Narcolepsy is uncommon but not rare in the experiences of physicians. It can be caused by structural lesions, which affect the nervous system and cause excessive sleepiness. The “primary” syndrome, whose cause according to medical textbooks is unknown, ranges from somewhat embarrassing episodes of drowsiness during lectures or after-dinner conversations to severe sleepiness in which subjects spend nearly the entire day drifting in and out of sleep. When a pattern has been established early in life, it often continues without let-up throughout the person’s normal life, unless treated with stimulants to prevent sleep. This therapy is not always successful and has its own set of side-effects.
In the Cayce material, at least one type of narcolepsy seemed to originate partially from a glandular disturbance. The following extract presents the case of a 30-year-old woman:
A. This comes from the fagging of the nerves and muscular forces; and we will find there will be corrections in these directions as the general health is improved, and as this slowing of circulation to the superficial portion of body is corrected.
Q. Is the recent appearance of the sleepy feeling from the same cause as that when I was 17, when I slept practically one whole summer?
A. Partially; though then it was more acute than it has reached in the present. Glandular disturbance and slowing of superficial circulation, with the lack of carrying energies to the locomotories of the body.
Q. Is this akin to sleeping sickness?
A. Yes, it might be said to be a double-first cousin! (2769-1)
Some time ago, a 40-year-old woman was examined at the A. R. E. Clinic for what had been diagnosed as narcolepsy of four years’ duration. She had been experiencing cataleptic seizures (a trancelike condition of the body, with rigidity of the muscles) when she laughed vigorously. These seizures had been occurring for three years before her arrival at the Clinic. A variety of stimulants had kept her going, but did not really keep her awake. Acupuncture treatments were unsuccessful.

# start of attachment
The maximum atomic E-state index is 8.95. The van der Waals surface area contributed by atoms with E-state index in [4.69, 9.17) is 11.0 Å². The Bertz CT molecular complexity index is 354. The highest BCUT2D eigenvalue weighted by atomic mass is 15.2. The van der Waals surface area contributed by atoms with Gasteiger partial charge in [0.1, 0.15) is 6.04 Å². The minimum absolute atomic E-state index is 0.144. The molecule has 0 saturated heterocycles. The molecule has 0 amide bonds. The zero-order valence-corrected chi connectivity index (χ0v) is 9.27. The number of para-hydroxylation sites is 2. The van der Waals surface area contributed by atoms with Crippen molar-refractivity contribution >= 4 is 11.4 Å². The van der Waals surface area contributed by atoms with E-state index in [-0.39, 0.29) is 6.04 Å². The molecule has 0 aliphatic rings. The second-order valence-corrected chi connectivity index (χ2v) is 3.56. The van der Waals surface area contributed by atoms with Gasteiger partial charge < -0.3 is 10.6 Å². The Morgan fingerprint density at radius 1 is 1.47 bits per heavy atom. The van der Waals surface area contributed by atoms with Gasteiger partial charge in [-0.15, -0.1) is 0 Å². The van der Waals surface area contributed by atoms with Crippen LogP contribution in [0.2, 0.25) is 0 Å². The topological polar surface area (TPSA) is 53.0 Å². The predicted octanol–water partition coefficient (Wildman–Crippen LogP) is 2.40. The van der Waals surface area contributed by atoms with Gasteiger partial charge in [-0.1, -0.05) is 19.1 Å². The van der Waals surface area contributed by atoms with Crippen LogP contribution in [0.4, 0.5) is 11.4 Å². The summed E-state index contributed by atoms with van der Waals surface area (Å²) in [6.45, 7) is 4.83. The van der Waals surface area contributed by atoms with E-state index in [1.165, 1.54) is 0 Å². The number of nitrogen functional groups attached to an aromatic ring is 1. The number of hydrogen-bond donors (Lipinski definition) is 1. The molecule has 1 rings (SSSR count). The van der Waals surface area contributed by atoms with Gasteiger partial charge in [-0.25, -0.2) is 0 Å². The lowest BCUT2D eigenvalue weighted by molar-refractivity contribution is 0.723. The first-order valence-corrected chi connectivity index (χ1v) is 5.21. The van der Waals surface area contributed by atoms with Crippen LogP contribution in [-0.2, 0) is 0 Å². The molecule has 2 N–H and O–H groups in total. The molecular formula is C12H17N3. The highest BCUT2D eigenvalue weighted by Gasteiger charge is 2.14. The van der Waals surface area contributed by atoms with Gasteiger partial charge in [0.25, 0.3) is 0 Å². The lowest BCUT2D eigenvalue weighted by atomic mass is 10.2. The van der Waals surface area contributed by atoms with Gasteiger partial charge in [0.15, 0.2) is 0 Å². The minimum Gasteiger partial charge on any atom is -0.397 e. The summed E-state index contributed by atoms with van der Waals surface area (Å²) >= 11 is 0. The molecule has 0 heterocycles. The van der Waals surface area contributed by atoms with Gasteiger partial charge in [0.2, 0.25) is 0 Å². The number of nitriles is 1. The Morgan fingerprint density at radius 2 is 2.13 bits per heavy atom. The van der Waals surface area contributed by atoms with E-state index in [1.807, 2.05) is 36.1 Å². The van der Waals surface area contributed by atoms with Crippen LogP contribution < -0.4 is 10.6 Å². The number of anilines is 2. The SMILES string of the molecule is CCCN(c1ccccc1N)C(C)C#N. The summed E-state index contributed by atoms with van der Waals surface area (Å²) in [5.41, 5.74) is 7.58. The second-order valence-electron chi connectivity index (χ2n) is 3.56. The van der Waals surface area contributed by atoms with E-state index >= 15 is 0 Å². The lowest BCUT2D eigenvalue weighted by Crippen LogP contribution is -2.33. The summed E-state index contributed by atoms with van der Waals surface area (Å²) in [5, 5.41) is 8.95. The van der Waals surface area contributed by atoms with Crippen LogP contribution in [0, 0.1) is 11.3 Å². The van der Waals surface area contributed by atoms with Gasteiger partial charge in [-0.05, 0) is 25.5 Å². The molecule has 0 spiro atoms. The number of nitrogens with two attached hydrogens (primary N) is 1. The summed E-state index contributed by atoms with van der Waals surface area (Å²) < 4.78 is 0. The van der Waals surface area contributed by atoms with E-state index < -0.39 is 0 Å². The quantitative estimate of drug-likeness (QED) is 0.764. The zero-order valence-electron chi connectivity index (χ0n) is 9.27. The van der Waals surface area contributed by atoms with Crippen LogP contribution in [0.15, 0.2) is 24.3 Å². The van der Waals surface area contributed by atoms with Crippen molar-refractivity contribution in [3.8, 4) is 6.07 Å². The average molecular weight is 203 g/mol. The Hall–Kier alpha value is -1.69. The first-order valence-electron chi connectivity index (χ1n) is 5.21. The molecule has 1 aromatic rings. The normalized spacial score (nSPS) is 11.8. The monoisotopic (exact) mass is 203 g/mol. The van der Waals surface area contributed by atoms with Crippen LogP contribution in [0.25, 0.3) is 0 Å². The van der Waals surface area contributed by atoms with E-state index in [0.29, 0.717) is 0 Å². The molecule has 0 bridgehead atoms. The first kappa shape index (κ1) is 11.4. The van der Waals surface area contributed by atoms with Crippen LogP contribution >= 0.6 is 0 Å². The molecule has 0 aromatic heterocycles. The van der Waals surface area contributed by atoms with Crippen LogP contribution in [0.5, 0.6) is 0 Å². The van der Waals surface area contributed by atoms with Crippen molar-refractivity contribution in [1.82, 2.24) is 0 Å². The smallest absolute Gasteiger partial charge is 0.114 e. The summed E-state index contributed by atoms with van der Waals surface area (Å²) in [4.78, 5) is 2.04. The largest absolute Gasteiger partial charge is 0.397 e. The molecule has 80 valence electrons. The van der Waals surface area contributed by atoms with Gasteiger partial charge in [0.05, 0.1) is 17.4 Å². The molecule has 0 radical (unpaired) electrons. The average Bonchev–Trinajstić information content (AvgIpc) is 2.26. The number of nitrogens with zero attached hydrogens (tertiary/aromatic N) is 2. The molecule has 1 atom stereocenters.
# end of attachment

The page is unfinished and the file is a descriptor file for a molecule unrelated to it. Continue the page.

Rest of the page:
We designed her treatment around the concept that this disease was in reality caused by a glandular imbalance, as Cayce had suggested. (It’s interesting that the catalepsy occurs when the patient laughs. This is emotion, isn’t it?) The patient was started on Atomidine, with gradually increasing dosages. Over the next month she began taking ten drops daily, five days a week, besides using castor oil packs, doing walking exercises and some yoga.
Response? Her catalepsy stopped immediately and she rapidly developed a normal energy pattern. Four months after starting the treatment she reported that she had not felt as good and as full of energy since her children were small (about 12 to 15 years ago); also she was able to work normally without tiring. The Cayce readings imply that Atomidine is valuable in treating a glandular deficiency; our response was indeed interesting.[† July, 1977, Volume 12, No. 4, page 177, Copyright © 1977 by the Edgar Cayce Foundation, Virginia Beach, VA.]